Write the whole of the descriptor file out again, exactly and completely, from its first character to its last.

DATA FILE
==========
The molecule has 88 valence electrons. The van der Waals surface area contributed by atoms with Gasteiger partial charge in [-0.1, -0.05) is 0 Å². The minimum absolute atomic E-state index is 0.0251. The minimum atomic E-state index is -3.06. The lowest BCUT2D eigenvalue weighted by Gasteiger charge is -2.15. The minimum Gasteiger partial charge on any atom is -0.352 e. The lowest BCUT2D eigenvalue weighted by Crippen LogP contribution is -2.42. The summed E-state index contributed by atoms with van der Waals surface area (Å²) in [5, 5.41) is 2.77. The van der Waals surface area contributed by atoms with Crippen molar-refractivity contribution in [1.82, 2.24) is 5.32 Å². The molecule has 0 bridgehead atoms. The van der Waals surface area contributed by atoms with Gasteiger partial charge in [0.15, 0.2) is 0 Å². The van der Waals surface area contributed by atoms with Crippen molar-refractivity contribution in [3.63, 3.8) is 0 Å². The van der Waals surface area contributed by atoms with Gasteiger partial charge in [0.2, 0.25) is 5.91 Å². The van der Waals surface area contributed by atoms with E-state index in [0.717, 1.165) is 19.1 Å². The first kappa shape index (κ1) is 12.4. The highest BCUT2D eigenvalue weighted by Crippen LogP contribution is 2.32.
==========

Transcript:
The molecule has 88 valence electrons. The van der Waals surface area contributed by atoms with Gasteiger partial charge in [-0.1, -0.05) is 0 Å². The minimum absolute atomic E-state index is 0.0251. The minimum atomic E-state index is -3.06. The lowest BCUT2D eigenvalue weighted by Gasteiger charge is -2.15. The minimum Gasteiger partial charge on any atom is -0.352 e. The lowest BCUT2D eigenvalue weighted by Crippen LogP contribution is -2.42. The summed E-state index contributed by atoms with van der Waals surface area (Å²) in [5, 5.41) is 2.77. The van der Waals surface area contributed by atoms with Crippen molar-refractivity contribution in [1.82, 2.24) is 5.32 Å². The molecule has 0 bridgehead atoms. The van der Waals surface area contributed by atoms with Gasteiger partial charge in [0.15, 0.2) is 0 Å². The van der Waals surface area contributed by atoms with Crippen molar-refractivity contribution in [3.63, 3.8) is 0 Å². The van der Waals surface area contributed by atoms with Gasteiger partial charge in [0.2, 0.25) is 5.91 Å². The van der Waals surface area contributed by atoms with E-state index in [0.717, 1.165) is 19.1 Å². The first kappa shape index (κ1) is 12.4. The highest BCUT2D eigenvalue weighted by Crippen LogP contribution is 2.32.